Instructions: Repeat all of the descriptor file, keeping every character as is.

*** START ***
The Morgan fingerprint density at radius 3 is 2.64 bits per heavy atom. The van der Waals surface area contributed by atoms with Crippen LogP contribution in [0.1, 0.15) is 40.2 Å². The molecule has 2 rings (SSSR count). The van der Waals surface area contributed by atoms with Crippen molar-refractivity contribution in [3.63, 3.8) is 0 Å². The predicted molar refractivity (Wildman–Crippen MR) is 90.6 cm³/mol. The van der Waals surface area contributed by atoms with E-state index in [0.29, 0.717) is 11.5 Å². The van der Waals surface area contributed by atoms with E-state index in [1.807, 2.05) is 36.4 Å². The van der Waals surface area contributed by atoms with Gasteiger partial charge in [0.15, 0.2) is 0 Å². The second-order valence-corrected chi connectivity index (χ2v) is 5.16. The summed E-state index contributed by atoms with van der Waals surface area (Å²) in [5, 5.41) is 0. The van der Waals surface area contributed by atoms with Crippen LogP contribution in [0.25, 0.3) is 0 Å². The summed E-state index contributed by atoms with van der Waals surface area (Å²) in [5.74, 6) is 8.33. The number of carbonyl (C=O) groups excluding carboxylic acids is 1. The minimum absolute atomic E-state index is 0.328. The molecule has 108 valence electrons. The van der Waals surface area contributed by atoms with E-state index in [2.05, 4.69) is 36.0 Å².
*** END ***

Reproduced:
The Morgan fingerprint density at radius 3 is 2.64 bits per heavy atom. The van der Waals surface area contributed by atoms with Crippen LogP contribution in [0.1, 0.15) is 40.2 Å². The molecule has 2 rings (SSSR count). The van der Waals surface area contributed by atoms with Crippen molar-refractivity contribution in [3.63, 3.8) is 0 Å². The predicted molar refractivity (Wildman–Crippen MR) is 90.6 cm³/mol. The van der Waals surface area contributed by atoms with E-state index in [0.29, 0.717) is 11.5 Å². The van der Waals surface area contributed by atoms with E-state index in [1.807, 2.05) is 36.4 Å². The van der Waals surface area contributed by atoms with Gasteiger partial charge in [0.15, 0.2) is 0 Å². The second-order valence-corrected chi connectivity index (χ2v) is 5.16. The summed E-state index contributed by atoms with van der Waals surface area (Å²) in [5, 5.41) is 0. The van der Waals surface area contributed by atoms with Crippen LogP contribution in [0.25, 0.3) is 0 Å². The summed E-state index contributed by atoms with van der Waals surface area (Å²) in [5.74, 6) is 8.33. The number of carbonyl (C=O) groups excluding carboxylic acids is 1. The minimum absolute atomic E-state index is 0.328. The molecule has 108 valence electrons. The van der Waals surface area contributed by atoms with E-state index in [2.05, 4.69) is 36.0 Å².